The plans of Australian nano-technology start-up Gelion to commercialise its potentially revolutionary battery storage technology has been boosted by an $11 million investment by UK renewables group Armstrong Energy.
Gelion – a spin-off company from the University of Sydney – said on Wednesday that it had exchanged contracts with Armstrong Energy, a leading London-headquartered company which focuses solar energy at a utility-scale.
Gelion’s battery technology, which was featured recently on ABC TV’s Catalyst, differs from zinc-bromine flow batteries – such as those made by Australian company Redflow – in that it uses a gel, instead of a liquid.
The nano-structured gel is the brainchild of renewable energy and catalysis expert Professor Thomas Maschmeyer, who is also the director of the Australian Institute for Nanoscale Science and Technology, which launches this month at the University of Sydney on 20 April.
It not only allows the batteries to be used in much smaller appliances, including cars, computers and mobile phones, but is also aimed at significantly out-competing current lithium-ion technology in terms of charging/discharging speeds, safety, durability and price.
According to Gelion, it has got the charge time for the battery down to just a few minutes, while its efficiency is at 90 per cent, which is higher than in your mobile phone. It also has a longer lifetime and is cheaper than lithium, and the gel is made out of a fire-retardant material.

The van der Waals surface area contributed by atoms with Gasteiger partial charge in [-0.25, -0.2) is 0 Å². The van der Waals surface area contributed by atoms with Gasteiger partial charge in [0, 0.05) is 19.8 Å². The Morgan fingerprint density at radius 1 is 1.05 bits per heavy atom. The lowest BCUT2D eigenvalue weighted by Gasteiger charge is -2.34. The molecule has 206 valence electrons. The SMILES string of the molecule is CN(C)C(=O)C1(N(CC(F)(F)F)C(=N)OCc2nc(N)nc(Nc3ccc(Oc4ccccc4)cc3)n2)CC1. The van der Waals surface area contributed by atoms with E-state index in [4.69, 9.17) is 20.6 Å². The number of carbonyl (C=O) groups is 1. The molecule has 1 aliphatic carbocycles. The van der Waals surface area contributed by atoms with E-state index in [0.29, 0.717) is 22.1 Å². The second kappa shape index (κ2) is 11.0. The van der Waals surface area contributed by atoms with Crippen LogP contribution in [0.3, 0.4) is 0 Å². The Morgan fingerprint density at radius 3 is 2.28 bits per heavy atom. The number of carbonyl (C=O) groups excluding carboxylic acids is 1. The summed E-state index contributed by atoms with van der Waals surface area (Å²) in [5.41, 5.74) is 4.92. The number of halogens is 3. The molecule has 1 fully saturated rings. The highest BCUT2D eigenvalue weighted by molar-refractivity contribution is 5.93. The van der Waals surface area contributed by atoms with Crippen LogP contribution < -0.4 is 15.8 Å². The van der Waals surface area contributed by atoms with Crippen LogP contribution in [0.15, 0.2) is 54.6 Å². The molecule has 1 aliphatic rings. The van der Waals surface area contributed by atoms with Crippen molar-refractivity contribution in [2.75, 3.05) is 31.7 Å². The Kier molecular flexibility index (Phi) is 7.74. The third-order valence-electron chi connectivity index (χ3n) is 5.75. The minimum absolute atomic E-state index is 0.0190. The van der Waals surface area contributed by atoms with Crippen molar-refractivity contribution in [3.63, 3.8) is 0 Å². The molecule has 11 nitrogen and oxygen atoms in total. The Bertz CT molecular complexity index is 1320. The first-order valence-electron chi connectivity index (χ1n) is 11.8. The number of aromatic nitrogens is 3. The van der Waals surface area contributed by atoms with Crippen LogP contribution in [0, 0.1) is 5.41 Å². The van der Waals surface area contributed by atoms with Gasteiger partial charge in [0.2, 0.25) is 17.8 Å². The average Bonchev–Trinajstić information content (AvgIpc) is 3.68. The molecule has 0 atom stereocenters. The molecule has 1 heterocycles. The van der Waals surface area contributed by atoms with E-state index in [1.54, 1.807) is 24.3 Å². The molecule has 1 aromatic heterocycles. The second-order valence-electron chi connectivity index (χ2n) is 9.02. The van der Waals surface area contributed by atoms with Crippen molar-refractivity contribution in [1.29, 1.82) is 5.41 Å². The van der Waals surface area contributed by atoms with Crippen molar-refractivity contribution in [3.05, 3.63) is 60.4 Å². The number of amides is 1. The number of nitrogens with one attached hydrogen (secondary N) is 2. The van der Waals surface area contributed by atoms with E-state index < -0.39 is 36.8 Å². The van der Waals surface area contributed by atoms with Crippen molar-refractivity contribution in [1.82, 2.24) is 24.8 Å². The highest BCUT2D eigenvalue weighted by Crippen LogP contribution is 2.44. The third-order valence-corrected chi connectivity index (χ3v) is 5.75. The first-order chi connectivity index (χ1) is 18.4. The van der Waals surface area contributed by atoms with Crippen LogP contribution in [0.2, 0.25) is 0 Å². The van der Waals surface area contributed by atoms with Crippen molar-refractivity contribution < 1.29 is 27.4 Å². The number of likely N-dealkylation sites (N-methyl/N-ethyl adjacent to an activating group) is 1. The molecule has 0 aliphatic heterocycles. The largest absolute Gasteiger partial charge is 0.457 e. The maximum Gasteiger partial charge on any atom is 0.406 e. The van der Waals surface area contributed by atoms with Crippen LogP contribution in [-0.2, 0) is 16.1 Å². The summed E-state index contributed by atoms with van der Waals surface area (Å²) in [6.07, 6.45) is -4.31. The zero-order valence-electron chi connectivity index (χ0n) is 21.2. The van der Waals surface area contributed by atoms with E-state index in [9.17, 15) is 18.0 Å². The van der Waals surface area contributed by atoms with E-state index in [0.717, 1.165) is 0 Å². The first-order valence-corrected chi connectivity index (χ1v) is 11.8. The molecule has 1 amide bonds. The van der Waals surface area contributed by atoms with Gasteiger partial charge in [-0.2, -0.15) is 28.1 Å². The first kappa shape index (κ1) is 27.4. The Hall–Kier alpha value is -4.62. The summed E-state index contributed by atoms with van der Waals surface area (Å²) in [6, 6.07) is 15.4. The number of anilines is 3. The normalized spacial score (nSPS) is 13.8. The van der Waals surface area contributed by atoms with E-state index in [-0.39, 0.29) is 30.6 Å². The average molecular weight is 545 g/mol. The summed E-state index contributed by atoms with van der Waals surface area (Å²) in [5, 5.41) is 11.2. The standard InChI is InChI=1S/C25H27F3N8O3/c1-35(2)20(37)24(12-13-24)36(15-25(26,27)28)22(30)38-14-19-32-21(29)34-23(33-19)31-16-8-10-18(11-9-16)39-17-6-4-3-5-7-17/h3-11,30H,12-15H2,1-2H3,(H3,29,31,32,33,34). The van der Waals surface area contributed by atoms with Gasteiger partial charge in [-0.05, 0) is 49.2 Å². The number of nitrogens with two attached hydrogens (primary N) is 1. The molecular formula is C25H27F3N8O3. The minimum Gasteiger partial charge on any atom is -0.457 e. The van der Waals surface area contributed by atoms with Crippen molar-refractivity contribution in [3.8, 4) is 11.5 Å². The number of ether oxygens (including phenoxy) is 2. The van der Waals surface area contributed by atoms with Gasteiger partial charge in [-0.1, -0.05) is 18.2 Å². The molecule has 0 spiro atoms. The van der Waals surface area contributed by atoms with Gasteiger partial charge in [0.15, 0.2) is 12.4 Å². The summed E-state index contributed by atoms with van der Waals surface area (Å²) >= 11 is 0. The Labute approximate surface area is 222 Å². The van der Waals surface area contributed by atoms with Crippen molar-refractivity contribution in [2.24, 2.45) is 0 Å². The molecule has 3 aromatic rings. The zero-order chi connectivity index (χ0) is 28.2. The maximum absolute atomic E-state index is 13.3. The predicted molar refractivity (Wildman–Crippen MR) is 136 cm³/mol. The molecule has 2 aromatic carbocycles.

But the initial target market for Gelion’s batteries is for storage in buildings – both residential and commercial.
As Catalyst explains, being gel-based, the batteries are “bendy” – a feature that has caught the attention of the building industry – including big name players like Lend Lease, who are picturing a future where flat-pack zinc-bromine batteries could be included in the very fabric of buildings.
“We’re thinking about things like working with Professor Maschmeyer to use prefabricated wall segments, for example, as, effectively, battery storage or power storage facilities,” said Lend Lease CEO Steven McCann.
“So imagine that in a large scale and the impact that will have on the emissions from the built space, which is a very significant impact on the environment.”
Professor Maschmeyer explains further: “The idea is to build houses with batteries inherently included as part of their structure, ready to take advantage of rapidly improving, solar energy technology and also to serve as a buffer for the grid, enabling an ever greater share of renewables to be connected, while grid stability is maintained.”
And while that might be a way off yet, the investment from Armstrong Energy means a full commercial demonstration prototype could be developed within four years.
“The investment fits very well into our existing portfolio that specialises in the development, acquisition and operation of power projects that provide a stable yield for our investors from the sale of electricity or heat,” said Armstrong Energy director Steve Mahon.
“We have invested more than £250 million into energy infrastructure, delivering excellent risk-adjusted returns to investors – we expect the Gelion investment to join that success.”
University of Sydney Vice-Chancellor Dr Michael Spence said Gelion Technologies was a success story for the University of Sydney and for public investment in science and technology.
“Here we have an outstanding example where quality academic achievements meet with a desire to make an impact – and translate the deep, fundamental insights gained in the laboratory to commercial application,” Dr Spence said.